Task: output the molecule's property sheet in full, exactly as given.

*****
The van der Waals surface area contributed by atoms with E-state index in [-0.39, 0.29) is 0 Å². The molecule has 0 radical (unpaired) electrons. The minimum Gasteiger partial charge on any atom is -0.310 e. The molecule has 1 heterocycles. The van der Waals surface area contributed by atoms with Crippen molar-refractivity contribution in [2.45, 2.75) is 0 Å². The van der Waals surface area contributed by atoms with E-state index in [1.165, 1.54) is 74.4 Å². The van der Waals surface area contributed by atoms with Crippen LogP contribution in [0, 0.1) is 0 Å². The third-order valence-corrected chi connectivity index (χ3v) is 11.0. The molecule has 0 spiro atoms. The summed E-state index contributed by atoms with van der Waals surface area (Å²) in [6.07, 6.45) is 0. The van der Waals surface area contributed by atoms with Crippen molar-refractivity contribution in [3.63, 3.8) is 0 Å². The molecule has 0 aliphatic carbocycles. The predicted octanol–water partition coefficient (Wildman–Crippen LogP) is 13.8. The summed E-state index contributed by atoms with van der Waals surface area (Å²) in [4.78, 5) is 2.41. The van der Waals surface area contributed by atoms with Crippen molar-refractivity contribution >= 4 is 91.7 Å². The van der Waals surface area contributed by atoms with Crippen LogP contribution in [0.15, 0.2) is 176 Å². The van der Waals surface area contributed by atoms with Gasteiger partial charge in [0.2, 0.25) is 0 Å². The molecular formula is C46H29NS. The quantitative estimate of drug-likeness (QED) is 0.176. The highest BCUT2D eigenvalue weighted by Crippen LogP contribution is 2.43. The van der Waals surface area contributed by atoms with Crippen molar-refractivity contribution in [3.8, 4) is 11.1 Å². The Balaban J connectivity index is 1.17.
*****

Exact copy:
The van der Waals surface area contributed by atoms with E-state index in [-0.39, 0.29) is 0 Å². The molecule has 0 radical (unpaired) electrons. The minimum Gasteiger partial charge on any atom is -0.310 e. The molecule has 1 heterocycles. The van der Waals surface area contributed by atoms with Crippen molar-refractivity contribution in [2.45, 2.75) is 0 Å². The van der Waals surface area contributed by atoms with E-state index in [1.165, 1.54) is 74.4 Å². The van der Waals surface area contributed by atoms with Crippen LogP contribution in [0, 0.1) is 0 Å². The third-order valence-corrected chi connectivity index (χ3v) is 11.0. The molecule has 0 spiro atoms. The summed E-state index contributed by atoms with van der Waals surface area (Å²) in [6.07, 6.45) is 0. The van der Waals surface area contributed by atoms with Crippen molar-refractivity contribution in [3.63, 3.8) is 0 Å². The molecule has 0 aliphatic carbocycles. The predicted octanol–water partition coefficient (Wildman–Crippen LogP) is 13.8. The summed E-state index contributed by atoms with van der Waals surface area (Å²) in [4.78, 5) is 2.41. The van der Waals surface area contributed by atoms with Crippen molar-refractivity contribution >= 4 is 91.7 Å². The van der Waals surface area contributed by atoms with Crippen LogP contribution in [0.15, 0.2) is 176 Å². The van der Waals surface area contributed by atoms with Gasteiger partial charge in [0.2, 0.25) is 0 Å². The molecular formula is C46H29NS. The quantitative estimate of drug-likeness (QED) is 0.176. The highest BCUT2D eigenvalue weighted by Crippen LogP contribution is 2.43. The van der Waals surface area contributed by atoms with Crippen molar-refractivity contribution in [3.8, 4) is 11.1 Å². The Balaban J connectivity index is 1.17.